Evolution of cis-regulatory elements in yeast de novo and duplicated new genes
1 Bioinformatics Program, Taiwan International Graduate Program, Academia Sinica, Taipei, 115, Taiwan
2 Institute of Information Science, Academia Sinica, Taipei, 115, Taiwan
3 Institute of Biomedical Informatics, National Yang-Ming University, Taipei, 112, Taiwan
4 Research Center for Information Technology Innovation, Academia Sinica, Taipei, 115, Taiwan
5 Biodiversity Research Center, Academia Sinica, Taipei, 115, Taiwan
6 Department of Social and Regional Development, National Taipei University of Education, Taipei, 106, Taiwan
Citation and License
BMC Genomics 2012, 13:717 doi:10.1186/1471-2164-13-717Published: 21 December 2012
New genes that originate from non-coding DNA rather than being duplicated from parent genes are called de novo genes. Their short evolution time and lack of parent genes provide a chance to study the evolution of cis-regulatory elements in the initial stage of gene emergence. Although a few reports have discussed cis-regulatory elements in new genes, knowledge of the characteristics of these elements in de novo genes is lacking. Here, we conducted a comprehensive investigation to depict the emergence and establishment of cis-regulatory elements in de novo yeast genes.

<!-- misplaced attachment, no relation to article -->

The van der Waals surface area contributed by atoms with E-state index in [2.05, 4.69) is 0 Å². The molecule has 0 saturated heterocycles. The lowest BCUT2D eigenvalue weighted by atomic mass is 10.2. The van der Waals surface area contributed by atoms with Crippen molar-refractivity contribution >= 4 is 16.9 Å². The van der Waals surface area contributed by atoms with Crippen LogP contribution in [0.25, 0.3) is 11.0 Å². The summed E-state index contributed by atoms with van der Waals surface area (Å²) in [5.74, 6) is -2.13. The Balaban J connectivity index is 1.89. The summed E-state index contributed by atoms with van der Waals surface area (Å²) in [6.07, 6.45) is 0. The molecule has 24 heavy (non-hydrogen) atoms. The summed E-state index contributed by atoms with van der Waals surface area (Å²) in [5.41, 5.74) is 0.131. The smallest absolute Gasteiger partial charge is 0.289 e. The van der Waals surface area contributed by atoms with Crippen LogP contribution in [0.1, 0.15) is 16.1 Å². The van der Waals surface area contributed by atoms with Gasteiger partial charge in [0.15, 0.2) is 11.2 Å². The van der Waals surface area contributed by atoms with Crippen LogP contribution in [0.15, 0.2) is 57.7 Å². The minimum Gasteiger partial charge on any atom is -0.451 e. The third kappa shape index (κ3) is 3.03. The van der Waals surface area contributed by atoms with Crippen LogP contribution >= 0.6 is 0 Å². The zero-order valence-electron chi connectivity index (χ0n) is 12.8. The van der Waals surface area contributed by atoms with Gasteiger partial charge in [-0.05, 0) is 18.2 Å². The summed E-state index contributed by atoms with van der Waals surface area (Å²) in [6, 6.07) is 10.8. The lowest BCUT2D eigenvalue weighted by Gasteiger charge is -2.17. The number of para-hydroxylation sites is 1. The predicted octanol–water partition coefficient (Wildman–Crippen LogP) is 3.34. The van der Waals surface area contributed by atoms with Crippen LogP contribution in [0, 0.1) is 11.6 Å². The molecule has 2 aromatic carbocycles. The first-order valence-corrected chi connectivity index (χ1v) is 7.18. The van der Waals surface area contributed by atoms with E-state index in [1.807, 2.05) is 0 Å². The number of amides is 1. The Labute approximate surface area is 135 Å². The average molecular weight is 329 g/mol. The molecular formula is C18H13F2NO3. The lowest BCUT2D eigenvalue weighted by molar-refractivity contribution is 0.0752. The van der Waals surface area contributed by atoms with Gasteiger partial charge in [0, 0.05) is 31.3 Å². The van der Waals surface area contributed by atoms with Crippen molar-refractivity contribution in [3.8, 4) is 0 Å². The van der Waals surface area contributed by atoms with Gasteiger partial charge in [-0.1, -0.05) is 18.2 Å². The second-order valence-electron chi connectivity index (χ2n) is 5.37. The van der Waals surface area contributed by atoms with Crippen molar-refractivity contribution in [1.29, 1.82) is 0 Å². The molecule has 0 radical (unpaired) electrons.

In a genome-wide investigation, we found that the number of transcription factor binding sites (TFBSs) in de novo genes of S. cerevisiae increased rapidly and quickly became comparable to the number of TFBSs in established genes. This phenomenon might have resulted from certain characteristics of de novo genes; namely, a relatively frequent gain of TFBSs, an unexpectedly high number of preexisting TFBSs, or lower selection pressure in the promoter regions of the de novo genes. Furthermore, we identified differences in the promoter architecture between de novo genes and duplicated new genes, suggesting that distinct regulatory strategies might be employed by genes of different origin. Finally, our functional analyses of the yeast de novo genes revealed that they might be related to reproduction.
Our observations showed that de novo genes and duplicated new genes possess mutually distinct regulatory characteristics, implying that these two types of genes might have different roles in evolution.